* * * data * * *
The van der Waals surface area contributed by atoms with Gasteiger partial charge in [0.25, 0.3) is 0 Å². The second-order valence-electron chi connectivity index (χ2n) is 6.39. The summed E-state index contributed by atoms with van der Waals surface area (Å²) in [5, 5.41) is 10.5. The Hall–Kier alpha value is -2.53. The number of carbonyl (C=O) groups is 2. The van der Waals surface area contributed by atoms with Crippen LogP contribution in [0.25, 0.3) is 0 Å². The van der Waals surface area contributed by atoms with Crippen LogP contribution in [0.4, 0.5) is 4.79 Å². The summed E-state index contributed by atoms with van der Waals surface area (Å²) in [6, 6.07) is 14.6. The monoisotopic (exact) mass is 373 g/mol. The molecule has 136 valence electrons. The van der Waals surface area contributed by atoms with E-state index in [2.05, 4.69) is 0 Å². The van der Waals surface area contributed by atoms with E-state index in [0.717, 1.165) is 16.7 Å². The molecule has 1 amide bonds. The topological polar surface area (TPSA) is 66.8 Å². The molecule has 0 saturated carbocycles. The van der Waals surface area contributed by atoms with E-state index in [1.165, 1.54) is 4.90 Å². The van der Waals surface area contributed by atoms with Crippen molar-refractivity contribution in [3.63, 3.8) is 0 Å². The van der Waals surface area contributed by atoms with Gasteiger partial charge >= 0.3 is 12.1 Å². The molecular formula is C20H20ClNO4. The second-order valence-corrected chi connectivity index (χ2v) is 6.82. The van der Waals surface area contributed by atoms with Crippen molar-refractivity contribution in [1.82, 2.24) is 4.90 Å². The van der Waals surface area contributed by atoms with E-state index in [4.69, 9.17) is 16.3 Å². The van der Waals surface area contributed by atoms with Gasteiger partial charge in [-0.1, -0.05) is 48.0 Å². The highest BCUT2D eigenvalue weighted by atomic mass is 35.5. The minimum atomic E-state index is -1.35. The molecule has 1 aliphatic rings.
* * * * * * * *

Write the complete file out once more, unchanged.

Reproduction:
The van der Waals surface area contributed by atoms with Gasteiger partial charge in [0.25, 0.3) is 0 Å². The second-order valence-electron chi connectivity index (χ2n) is 6.39. The summed E-state index contributed by atoms with van der Waals surface area (Å²) in [5, 5.41) is 10.5. The Hall–Kier alpha value is -2.53. The number of carbonyl (C=O) groups is 2. The van der Waals surface area contributed by atoms with Crippen LogP contribution in [0.25, 0.3) is 0 Å². The van der Waals surface area contributed by atoms with Crippen LogP contribution in [0.4, 0.5) is 4.79 Å². The summed E-state index contributed by atoms with van der Waals surface area (Å²) in [6, 6.07) is 14.6. The monoisotopic (exact) mass is 373 g/mol. The molecule has 136 valence electrons. The van der Waals surface area contributed by atoms with E-state index in [2.05, 4.69) is 0 Å². The van der Waals surface area contributed by atoms with E-state index in [0.717, 1.165) is 16.7 Å². The molecule has 1 amide bonds. The topological polar surface area (TPSA) is 66.8 Å². The molecule has 0 saturated carbocycles. The van der Waals surface area contributed by atoms with E-state index in [1.165, 1.54) is 4.90 Å². The van der Waals surface area contributed by atoms with Crippen molar-refractivity contribution in [3.63, 3.8) is 0 Å². The van der Waals surface area contributed by atoms with Gasteiger partial charge >= 0.3 is 12.1 Å². The molecular formula is C20H20ClNO4. The second-order valence-corrected chi connectivity index (χ2v) is 6.82. The van der Waals surface area contributed by atoms with Crippen molar-refractivity contribution in [1.82, 2.24) is 4.90 Å². The van der Waals surface area contributed by atoms with E-state index in [4.69, 9.17) is 16.3 Å². The van der Waals surface area contributed by atoms with Gasteiger partial charge in [-0.1, -0.05) is 48.0 Å². The highest BCUT2D eigenvalue weighted by atomic mass is 35.5. The minimum atomic E-state index is -1.35. The molecule has 1 aliphatic rings.